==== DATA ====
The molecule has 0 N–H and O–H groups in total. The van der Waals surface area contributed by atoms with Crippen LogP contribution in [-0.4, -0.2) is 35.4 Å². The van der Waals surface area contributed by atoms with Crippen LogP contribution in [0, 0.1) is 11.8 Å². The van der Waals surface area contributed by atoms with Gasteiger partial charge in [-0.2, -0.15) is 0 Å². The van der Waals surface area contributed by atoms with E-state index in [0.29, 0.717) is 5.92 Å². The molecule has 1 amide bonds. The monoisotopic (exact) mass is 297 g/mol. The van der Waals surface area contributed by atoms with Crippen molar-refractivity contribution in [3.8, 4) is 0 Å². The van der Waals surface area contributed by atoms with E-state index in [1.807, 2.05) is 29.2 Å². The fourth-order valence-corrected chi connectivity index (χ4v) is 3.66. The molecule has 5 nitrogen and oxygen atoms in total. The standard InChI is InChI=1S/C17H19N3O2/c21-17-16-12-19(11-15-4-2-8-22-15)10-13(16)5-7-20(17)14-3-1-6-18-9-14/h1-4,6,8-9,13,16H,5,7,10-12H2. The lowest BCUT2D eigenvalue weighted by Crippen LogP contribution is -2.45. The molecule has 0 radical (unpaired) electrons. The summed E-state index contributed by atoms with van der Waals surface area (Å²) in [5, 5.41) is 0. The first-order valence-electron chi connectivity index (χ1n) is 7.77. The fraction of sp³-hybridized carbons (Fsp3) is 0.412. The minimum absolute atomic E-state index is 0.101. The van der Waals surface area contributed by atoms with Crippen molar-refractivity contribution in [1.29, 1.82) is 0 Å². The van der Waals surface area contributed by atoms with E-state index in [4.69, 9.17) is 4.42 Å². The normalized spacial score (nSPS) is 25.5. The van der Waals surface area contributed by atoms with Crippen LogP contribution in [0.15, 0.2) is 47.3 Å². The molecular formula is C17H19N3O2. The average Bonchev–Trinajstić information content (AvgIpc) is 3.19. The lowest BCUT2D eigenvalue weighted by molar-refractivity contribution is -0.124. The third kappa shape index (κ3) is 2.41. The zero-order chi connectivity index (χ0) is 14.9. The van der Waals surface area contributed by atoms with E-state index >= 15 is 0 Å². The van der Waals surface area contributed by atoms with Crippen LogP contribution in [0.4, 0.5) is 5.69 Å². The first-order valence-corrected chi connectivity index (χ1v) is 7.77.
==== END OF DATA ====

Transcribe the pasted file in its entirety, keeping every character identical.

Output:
The molecule has 0 N–H and O–H groups in total. The van der Waals surface area contributed by atoms with Crippen LogP contribution in [-0.4, -0.2) is 35.4 Å². The van der Waals surface area contributed by atoms with Crippen LogP contribution in [0, 0.1) is 11.8 Å². The van der Waals surface area contributed by atoms with Gasteiger partial charge in [-0.2, -0.15) is 0 Å². The van der Waals surface area contributed by atoms with E-state index in [0.29, 0.717) is 5.92 Å². The molecule has 1 amide bonds. The monoisotopic (exact) mass is 297 g/mol. The van der Waals surface area contributed by atoms with Crippen molar-refractivity contribution in [3.8, 4) is 0 Å². The van der Waals surface area contributed by atoms with E-state index in [1.807, 2.05) is 29.2 Å². The fourth-order valence-corrected chi connectivity index (χ4v) is 3.66. The molecule has 5 nitrogen and oxygen atoms in total. The standard InChI is InChI=1S/C17H19N3O2/c21-17-16-12-19(11-15-4-2-8-22-15)10-13(16)5-7-20(17)14-3-1-6-18-9-14/h1-4,6,8-9,13,16H,5,7,10-12H2. The lowest BCUT2D eigenvalue weighted by Crippen LogP contribution is -2.45. The molecule has 0 radical (unpaired) electrons. The summed E-state index contributed by atoms with van der Waals surface area (Å²) in [5, 5.41) is 0. The first-order valence-electron chi connectivity index (χ1n) is 7.77. The fraction of sp³-hybridized carbons (Fsp3) is 0.412. The minimum absolute atomic E-state index is 0.101. The van der Waals surface area contributed by atoms with Crippen molar-refractivity contribution in [1.29, 1.82) is 0 Å². The van der Waals surface area contributed by atoms with E-state index in [4.69, 9.17) is 4.42 Å². The normalized spacial score (nSPS) is 25.5. The van der Waals surface area contributed by atoms with Crippen LogP contribution in [0.15, 0.2) is 47.3 Å². The molecular formula is C17H19N3O2. The average Bonchev–Trinajstić information content (AvgIpc) is 3.19. The lowest BCUT2D eigenvalue weighted by molar-refractivity contribution is -0.124. The third kappa shape index (κ3) is 2.41. The zero-order chi connectivity index (χ0) is 14.9. The van der Waals surface area contributed by atoms with E-state index >= 15 is 0 Å². The van der Waals surface area contributed by atoms with Crippen LogP contribution in [0.4, 0.5) is 5.69 Å². The first-order valence-corrected chi connectivity index (χ1v) is 7.77.